The Healing Power of Sleep

By Barbara Poczyniak, R.Ac

min read

Ever wonder why Acupuncturists always inquire about sleep?  With every new patient’s health intake, I make it a priority to ask about quality and quantity of their sleep.  It is important information – even if the main issue does not appear to be sleep related. Often sleep may not even be on the person’s radar.

Research shows poor sleep is related to more than we think.  It can link to premature aging, chronic, pain, anxiety and a reduced immune system.  It can affect our hormone levels and pretty much any system in the body, including reproductive health and fertility. Basically, you are how you sleep.

How sleep relates to overall health

In Traditional Chinese Medicine, the time spent sleeping is when body and mind are meant to rest and repair.  Trouble falling asleep, staying asleep, or having troubled dreams all reflect the state of our health.  They are also all indications that are considered in a TCM diagnosis and treatment plan.  

Even if you think you can naturally get by with just a few hours of sleep – your body disagrees. Good sleep is needed to function properly, and there are no shortcuts about it.  In modern science, much has been written about the amount of sleep children, youth and adults need to function and thrive. Although we as a society are only now starting to “wake up” to the power of sleep, scientists have known this for a long time. 

“If you are operating on less than five hours of sleep for less than five days in a row, you are actually functioning as if you were legally intoxicated”, says Lt. Gen. Patricia Horoho, former US Army Surgeon General.

So whether you are focused on repairing health, boosting fertility, slowing down the aging process or just feeling better – sleep quantity and quality must be addressed as part of the approach.

Both sleep quality and quantity are important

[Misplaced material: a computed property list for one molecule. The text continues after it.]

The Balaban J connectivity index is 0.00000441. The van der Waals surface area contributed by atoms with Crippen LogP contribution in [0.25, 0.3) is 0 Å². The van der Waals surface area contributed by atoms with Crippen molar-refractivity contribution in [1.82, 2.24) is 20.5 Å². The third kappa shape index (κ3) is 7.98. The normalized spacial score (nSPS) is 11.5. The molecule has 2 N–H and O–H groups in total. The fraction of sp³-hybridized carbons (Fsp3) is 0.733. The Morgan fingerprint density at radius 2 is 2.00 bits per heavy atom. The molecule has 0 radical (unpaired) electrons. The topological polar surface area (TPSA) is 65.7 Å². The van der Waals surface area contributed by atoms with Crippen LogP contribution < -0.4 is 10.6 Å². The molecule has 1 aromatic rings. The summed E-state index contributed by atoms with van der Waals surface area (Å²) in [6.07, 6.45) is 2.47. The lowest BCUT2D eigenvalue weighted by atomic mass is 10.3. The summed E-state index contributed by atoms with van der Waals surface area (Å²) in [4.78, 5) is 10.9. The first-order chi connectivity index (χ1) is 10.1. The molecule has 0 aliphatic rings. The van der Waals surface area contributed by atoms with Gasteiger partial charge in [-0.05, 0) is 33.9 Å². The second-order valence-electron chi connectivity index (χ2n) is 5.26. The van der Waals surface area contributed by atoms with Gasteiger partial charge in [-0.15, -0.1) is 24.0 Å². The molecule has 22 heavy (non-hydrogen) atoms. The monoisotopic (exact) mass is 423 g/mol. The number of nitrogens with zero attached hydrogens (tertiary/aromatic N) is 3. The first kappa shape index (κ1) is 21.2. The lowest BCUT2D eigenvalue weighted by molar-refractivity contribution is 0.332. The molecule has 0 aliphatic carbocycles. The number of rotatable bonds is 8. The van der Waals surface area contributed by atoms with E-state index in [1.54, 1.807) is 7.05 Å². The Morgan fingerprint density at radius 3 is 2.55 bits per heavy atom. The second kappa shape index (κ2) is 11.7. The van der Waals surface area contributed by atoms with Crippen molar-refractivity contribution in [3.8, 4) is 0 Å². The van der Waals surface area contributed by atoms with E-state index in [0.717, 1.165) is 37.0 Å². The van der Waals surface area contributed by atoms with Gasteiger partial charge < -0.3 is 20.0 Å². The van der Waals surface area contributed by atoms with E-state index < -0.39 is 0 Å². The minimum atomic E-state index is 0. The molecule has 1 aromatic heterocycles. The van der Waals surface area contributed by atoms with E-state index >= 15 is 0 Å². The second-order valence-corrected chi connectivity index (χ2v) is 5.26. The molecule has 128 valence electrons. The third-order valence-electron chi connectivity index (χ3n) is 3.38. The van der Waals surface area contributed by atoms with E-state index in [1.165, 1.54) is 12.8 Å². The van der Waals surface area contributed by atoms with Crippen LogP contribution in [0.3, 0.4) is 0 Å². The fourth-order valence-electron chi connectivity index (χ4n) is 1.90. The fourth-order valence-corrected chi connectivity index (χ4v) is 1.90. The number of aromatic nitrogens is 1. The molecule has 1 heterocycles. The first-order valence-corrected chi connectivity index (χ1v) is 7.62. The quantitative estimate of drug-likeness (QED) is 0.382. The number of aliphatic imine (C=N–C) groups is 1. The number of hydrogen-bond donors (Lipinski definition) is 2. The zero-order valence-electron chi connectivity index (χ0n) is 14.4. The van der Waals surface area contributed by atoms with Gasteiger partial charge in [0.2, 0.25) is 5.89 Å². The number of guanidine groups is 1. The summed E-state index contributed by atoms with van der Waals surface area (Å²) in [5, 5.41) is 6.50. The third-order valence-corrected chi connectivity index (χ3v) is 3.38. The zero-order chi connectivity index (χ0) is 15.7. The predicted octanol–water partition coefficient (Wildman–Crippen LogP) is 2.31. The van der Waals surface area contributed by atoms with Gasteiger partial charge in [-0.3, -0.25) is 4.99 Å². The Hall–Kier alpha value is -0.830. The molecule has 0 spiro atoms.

Unfortunately, as many insomniacs know – the number of hours logged in bed doesn’t mean much if you aren’t sleeping.  Even getting the recommended eight hours of sleep may not be enough, especially if it only happens with poor timing or frequent interruptions and wakefulness.  The things that matter for healthy sleep are:


The time you get to sleep is as important as how many hours you spend asleep.  In TCM, the actual hours of the day and night are assigned to specific organ systems.  Each organ system has its own time slot on the “body clock”, which also relates to the natural circadian rhythms. 11pm is the start of the time slot for Liver and Gallbladder organs, and it is when these organ systems begin their work of detoxifying body.

In TCM, these organs also relate to healthy emotional processing, which is also a crucial component of good sleep.  This may show up as dreaming, or you can think of it as the body’s natural clearing and sorting of emotions. According to modern research, this is the time of our deepest, most restorative sleep.  It is also the important sleep time in terms of health.

Getting to bed by 10.30pm and falling asleep before 11pm is ideal, as it works with the natural cycles of nature and also our own endocrine rhythms. Regularly staying up past midnight can eventually alter our hormonal communication, even if we are still sleeping long enough.

Your sleep environment

A dark bedroom is best, without any lights on at all during the night.  Light interrupts the body’s production of melatonin – the hormone that regulates the sleep-wake cycles.  Even if you are getting up to use the bathroom, try to keep the lights off or use a small nightlight if possible.   Small amounts of light from our appliances – or cellphones – can also disrupt sleep by signalling to the brain that it is time to wake up. Ideally use an alarm clock and charge your phone in another room if possible.

A cool environment is also optimum, as our body temperature also drops at night.  Taking a hot bath or shower 30 minutes before bed is an effective way to wind down, but be sure to allow for a return to normal body temperature before getting into bed. 

Acupuncture can help with sleep

Acupuncture works on many levels, including helping to reduce the effects of stress on the body. It can also help to support the body systems that are being affected by lack of sleep. Sleep quality can be greatly improved with acupuncture and some small shifts to daily routine.  Even if your main health concern is not sleep, consider that making sleep a priority can have a cascade of health benefits elsewhere.

Interested in how Acupuncture and other natural therapies can help with sleep?  Book a free 15-minute consult to see how acupuncture can help you.

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